Krista Kennedy and Seth Long, "The Trees Within the Forest: Extracting, Coding, and Visualizing Subjective Data in Authorship Studies." RDH
Stéfan Sinclair, et al., "Information Visualization for Humanities Scholars." LSDA

Recommended
Max Black. from Models and Metaphors
Virginia Kuhn, "Process and Processing: Methods for Discovery and Representation in Data"
Jen Jack Gieseking, "Opaque is Being Polite: On Algorithms, Violence, & Awesomeness in Data Visualization"
Josh Honn, "Visualizing Elision" (discusses Drucker & Gieseking)

**I think this article might be fun and useful to talk about tonight both in term of epistemology and ethics, but also in terms of what folks are doing to visualize archives. -Chad
Cushman, Ellen."Wampum, Sequoyan, and Story: Decolonizing the Digital Archive

Tools/Resources
NewsVis, The Directory of News Visualizations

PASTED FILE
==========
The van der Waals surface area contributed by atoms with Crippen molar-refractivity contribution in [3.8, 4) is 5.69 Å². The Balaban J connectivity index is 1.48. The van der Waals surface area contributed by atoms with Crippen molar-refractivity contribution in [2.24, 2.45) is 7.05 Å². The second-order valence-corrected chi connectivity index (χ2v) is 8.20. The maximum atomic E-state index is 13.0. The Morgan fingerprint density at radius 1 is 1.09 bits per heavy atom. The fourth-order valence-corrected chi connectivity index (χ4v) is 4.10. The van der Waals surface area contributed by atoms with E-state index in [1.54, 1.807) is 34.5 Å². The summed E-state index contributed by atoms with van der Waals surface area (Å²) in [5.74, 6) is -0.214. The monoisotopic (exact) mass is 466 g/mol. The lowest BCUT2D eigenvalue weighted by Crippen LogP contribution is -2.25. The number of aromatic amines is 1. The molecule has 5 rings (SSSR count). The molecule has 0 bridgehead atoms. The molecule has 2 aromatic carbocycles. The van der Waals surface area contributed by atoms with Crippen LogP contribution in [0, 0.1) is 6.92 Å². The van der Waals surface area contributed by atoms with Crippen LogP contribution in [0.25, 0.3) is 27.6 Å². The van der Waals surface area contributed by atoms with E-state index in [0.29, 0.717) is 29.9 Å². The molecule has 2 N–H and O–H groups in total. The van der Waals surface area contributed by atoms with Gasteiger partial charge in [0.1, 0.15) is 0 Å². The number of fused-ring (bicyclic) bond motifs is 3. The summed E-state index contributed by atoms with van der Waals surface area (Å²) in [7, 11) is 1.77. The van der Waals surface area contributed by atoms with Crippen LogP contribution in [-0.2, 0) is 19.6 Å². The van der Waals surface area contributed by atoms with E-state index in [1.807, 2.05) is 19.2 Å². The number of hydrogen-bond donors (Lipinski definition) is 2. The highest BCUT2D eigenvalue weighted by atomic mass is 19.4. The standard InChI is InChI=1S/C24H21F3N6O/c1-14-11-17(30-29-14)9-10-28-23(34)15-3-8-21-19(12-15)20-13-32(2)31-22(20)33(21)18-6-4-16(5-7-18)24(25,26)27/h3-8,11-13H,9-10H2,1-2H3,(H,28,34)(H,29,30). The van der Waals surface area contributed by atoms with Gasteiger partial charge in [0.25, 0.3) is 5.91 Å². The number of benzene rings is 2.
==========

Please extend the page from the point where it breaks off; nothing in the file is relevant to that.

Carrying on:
What is Data Visualization? (a data visualization of the answer(s))
Visual Complexity
Many Eyes (an old IBM project that lets you upload datasets and visualize them in a range of ways)
Genis Carreras's Philographics (fun take on visualizing complex ideas)
Nancy Duarte's Diagrammer (data visualization templates for presentations...interesting stuff)

Week 15 Maps/Graphs

Monday, April 28


Morgan Currie, "The Feminist Critique: Mapping Controversy in Wikipedia." UDH
Kieran Healy, "A Co-Citation Network for Philosophy."
Brad Lucas and Drew Loewe, "Coordinating Citations and the Cartography of Knowledge." The Changing of Knowledge in Composition (PDF)
Franco Moretti, "Network Theory, Plot Analysis."
Derek Mueller, “Grasping Rhetoric and Composition by Its Long Tail: What Graphs Can Tell Us about the Field’s Changing Shape.” CCC 64.1 (Sep 2012): 195-223. (PDF)
Anne Stevens and Jay Williams, "The Footnote, in Theory." Critical Inquiry

Recommended
Franco Moretti, "Graphs, Maps, Trees" (this is the first of three essays that eventually turned into his book by the same title.)


Last Day of Classes - Tuesday, April 29

Last Day to submit work for course - Monday, May 5